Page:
DH Lawrence was obsessed with honesty, particularly with regard to sexual matters. By writing about sex he was breaking social taboos as well as the then laws on decency. ‘Ticket, Please’ isn’t as indecent as some of his creations. From this story is the infamous John Thomas, who was created by Lawrence some thirty years after Tony Kytes was discovered. This time difference between the two characters may account for some of their contrasts and indeed the difference between the women of the stories, as the ‘Victorian’ women were certainly less peremptory than the women of the wartime were.
The women of the Victorian era had more respect for the men as a result of their upbringing. From a very young age they were taught that they were inferior to the men, and it was made abundantly clear to them, as male siblings/relative became the parents’ favourite. The wartime women also respected the men, but in a different way. They thought them brave as they risked their lives for their country. As the men were otherwise engaged, the women were called upon to replace them in the jobs that they had left vacant. In doing so, they gained a sense of freedom/independence and power.
Your first introduction to the characters is very important, therefore, the introduction to the story is important, as it subtly introduces the characters as well. This style can be found in ‘Tickets, Please,’ where DH Lawrence uses a tram’s journey to subconsciously describe the characters. Using amorphous sentence structure/syntax, with a lack of punctuation DH Lawrence sets the speed/flow of the sentence to fit the tram’s journey and the characters lives. ‘Tickets, Please,’ is a much more powerful story compared to Tony Kytes, and the basis for this power is the words that DH Lawrence uses, especially in the first few sentences. Using the shapeless sentences, he creates a dangerous, yet exciting escapade through, over and under towns, and the bleak countryside:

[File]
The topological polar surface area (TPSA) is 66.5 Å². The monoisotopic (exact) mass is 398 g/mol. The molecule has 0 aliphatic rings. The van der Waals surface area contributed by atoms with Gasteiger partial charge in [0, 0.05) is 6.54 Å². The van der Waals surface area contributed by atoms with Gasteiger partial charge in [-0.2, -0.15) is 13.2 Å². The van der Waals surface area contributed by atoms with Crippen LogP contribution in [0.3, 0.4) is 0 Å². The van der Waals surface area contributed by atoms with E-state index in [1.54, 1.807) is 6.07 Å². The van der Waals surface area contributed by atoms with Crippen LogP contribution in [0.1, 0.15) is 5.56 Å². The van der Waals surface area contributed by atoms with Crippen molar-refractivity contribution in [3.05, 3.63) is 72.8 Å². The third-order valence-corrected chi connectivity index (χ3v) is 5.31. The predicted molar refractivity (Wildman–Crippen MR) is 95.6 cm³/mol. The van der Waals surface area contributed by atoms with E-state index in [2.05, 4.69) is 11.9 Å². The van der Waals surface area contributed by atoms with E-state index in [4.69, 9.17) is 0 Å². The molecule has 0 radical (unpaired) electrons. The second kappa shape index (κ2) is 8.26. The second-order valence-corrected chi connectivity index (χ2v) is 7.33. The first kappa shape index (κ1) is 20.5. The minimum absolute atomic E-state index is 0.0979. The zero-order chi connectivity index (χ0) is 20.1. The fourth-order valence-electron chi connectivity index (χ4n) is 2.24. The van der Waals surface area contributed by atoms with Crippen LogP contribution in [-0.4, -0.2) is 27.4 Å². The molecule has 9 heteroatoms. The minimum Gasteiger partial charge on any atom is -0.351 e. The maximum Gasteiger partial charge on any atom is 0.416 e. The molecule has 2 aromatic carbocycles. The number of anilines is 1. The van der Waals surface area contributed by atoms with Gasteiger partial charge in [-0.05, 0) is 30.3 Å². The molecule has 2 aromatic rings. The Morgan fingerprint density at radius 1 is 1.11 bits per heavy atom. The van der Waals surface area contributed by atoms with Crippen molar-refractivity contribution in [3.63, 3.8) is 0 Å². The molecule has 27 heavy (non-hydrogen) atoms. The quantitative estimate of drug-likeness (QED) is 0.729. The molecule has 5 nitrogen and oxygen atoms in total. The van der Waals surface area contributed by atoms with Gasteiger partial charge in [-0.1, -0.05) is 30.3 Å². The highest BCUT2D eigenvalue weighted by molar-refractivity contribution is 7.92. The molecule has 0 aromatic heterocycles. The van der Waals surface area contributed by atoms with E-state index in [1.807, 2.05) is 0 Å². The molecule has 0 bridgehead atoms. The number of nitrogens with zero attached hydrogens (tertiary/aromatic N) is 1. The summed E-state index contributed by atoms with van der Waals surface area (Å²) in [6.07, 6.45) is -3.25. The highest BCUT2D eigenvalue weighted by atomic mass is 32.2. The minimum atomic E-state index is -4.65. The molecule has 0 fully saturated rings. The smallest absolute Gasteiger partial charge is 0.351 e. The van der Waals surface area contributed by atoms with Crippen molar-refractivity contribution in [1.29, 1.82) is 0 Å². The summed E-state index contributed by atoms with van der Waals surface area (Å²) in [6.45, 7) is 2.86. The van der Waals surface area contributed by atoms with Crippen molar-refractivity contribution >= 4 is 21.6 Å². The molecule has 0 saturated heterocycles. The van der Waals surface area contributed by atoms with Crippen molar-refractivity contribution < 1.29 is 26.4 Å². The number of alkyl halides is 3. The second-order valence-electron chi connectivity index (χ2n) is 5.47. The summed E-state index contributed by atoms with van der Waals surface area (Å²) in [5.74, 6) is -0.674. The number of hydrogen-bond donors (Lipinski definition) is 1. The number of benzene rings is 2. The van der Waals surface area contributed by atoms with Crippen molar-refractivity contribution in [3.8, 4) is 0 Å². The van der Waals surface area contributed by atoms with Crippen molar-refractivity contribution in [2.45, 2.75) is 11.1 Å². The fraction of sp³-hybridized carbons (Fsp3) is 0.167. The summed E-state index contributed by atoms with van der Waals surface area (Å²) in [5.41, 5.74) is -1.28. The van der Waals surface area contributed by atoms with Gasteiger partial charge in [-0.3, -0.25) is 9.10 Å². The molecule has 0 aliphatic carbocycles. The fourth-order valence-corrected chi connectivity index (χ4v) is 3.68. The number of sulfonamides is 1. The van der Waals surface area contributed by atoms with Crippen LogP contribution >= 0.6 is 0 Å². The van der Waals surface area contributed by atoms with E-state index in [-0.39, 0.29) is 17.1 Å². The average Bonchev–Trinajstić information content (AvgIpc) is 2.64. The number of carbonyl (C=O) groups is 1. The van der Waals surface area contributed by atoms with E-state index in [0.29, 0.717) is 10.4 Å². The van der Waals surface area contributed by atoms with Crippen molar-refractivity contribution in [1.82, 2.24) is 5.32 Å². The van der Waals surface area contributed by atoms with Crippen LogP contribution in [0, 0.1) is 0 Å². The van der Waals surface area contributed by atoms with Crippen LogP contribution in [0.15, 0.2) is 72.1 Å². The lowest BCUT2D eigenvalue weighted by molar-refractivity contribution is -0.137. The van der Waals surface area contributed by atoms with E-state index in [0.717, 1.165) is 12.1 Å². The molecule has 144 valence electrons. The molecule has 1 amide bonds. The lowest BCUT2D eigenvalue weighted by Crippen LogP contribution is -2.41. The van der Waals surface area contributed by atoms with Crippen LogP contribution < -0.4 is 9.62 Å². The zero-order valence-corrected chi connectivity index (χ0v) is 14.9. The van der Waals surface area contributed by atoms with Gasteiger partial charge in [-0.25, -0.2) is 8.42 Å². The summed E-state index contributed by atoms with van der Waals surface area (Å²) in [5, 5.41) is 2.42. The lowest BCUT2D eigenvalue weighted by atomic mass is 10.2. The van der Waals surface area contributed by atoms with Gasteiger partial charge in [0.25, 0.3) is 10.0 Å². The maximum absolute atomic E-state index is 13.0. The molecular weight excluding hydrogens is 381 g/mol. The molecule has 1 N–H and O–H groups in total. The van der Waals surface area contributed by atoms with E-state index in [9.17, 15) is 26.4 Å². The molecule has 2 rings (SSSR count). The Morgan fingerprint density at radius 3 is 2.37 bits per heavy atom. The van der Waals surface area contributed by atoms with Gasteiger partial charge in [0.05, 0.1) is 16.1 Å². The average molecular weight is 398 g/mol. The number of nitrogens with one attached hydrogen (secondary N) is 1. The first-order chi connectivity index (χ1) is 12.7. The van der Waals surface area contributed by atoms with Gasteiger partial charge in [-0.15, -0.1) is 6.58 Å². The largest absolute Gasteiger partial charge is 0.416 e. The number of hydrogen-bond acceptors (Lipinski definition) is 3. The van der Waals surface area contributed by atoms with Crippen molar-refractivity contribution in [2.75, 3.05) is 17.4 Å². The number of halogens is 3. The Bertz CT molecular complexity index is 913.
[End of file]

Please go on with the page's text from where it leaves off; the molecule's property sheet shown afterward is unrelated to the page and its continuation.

“…the reckless swoops downhill, bouncing the loops: again the chilly wait in the hill-top market-place: again the breathless slithering round the precipitous drop…” …this could be a hint of what is to come as the story progresses. DH Lawrence is very clever in the way that he writes, and uses this technique: it brings the story to life, in a rather uncontrolled way. ‘Tickets, Please’ is written in the third person which makes it an unbiased account but, unfortunately, means that you don’t get all sides of the story, (as you would do, for instance, in a play). The story doesn’t contain any of the characters feelings or thought as a result of this, but DH Lawrence does try to include the characters feelings from his point of view.
This is almost the same in the story of the ‘eponymous hero’ Tony Kytes. Here a carrier is reminiscing about the days when he new Tony, and decides to tell his passengers of his account of the story. As he is the narrator it will be a biased account – he may over/under-exaggerate to make the story seem more believable/dramatic. Both John Thomas and Tony Kytes are sycophantic, philanderers, but John Thomas is much more powerful, and this is reflected in the presentation of the story ‘Tickets, Please,’ as the words chosen be DH Lawrence are more powerful than the ones chosen by Thomas hardy. This may be done to re-establish the fact that it was written in wartime.
Women find Tony very attractive, despite his scars from smallpox – which he had as a boy. He was a very serious youngster, though you wouldn’t know it by reading the story. Tony, as a man, is very scandalous and facetious, in the way that there is more humour rather than deceit when he shifts between women. He is an unfaithful, indecisive man whose “shaven-face2 and charms will get him anywhere.
John Thomas Raynor is an inspector on the trams during wartime along with the “comely” women conductors and the “delicate young men” who could not go to war. (There is no mention of why John Thomas didn’t go war, and his description mentions no physical flaws.) He is an egotistical, uncaring tram inspector, who is very much a coward under the tough exterior. He seems to find the carefree life that the women lead, extremely attractive, and almost always has a woman to go home with – Annie once being one of them. Like Tony he is very flirtatious and facetious, and receives many flirtatious signals back: “Shut the door, boy,” said Muriel Baggaley. “Oh, which side of me?” said John Thomas.
“Which tha likes, ” said Polly Birkin. Although, neither man is ever ‘in love’ with any of the women. Tony Kytes “loved ’em in shoals,” which meant that there wasn’t any true love on his part. He knew that he was “quite the women’s’ favourite” and used this to his advantage. Tony was very easily lead, and his feelings for the women tend to change faster than the wind! Likewise John Thomas doesn’t like meaningful relationships with women, and likes to remain a “nocturnal presence.”